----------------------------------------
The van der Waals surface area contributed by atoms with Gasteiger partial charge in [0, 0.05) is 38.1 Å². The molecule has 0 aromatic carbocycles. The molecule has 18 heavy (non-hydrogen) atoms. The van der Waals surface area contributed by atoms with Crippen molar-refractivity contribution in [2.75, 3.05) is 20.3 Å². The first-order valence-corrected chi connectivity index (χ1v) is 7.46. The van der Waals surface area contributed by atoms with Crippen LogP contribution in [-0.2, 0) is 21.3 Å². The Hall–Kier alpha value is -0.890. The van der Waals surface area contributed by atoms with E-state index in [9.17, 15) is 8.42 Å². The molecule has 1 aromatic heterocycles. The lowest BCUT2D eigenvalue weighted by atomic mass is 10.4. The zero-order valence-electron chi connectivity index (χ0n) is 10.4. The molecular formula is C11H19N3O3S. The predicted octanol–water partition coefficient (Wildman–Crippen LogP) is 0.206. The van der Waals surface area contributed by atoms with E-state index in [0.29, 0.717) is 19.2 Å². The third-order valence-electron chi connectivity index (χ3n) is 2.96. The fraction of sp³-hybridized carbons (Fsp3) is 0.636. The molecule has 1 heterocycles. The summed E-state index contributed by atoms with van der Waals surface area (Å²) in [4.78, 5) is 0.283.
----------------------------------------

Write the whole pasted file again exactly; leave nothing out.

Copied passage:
The van der Waals surface area contributed by atoms with Gasteiger partial charge in [0, 0.05) is 38.1 Å². The molecule has 0 aromatic carbocycles. The molecule has 18 heavy (non-hydrogen) atoms. The van der Waals surface area contributed by atoms with Crippen molar-refractivity contribution in [2.75, 3.05) is 20.3 Å². The first-order valence-corrected chi connectivity index (χ1v) is 7.46. The van der Waals surface area contributed by atoms with Crippen LogP contribution in [-0.2, 0) is 21.3 Å². The Hall–Kier alpha value is -0.890. The van der Waals surface area contributed by atoms with E-state index in [9.17, 15) is 8.42 Å². The molecule has 1 aromatic heterocycles. The lowest BCUT2D eigenvalue weighted by atomic mass is 10.4. The zero-order valence-electron chi connectivity index (χ0n) is 10.4. The molecular formula is C11H19N3O3S. The predicted octanol–water partition coefficient (Wildman–Crippen LogP) is 0.206. The van der Waals surface area contributed by atoms with E-state index in [0.29, 0.717) is 19.2 Å². The third-order valence-electron chi connectivity index (χ3n) is 2.96. The fraction of sp³-hybridized carbons (Fsp3) is 0.636. The molecule has 1 heterocycles. The summed E-state index contributed by atoms with van der Waals surface area (Å²) in [4.78, 5) is 0.283.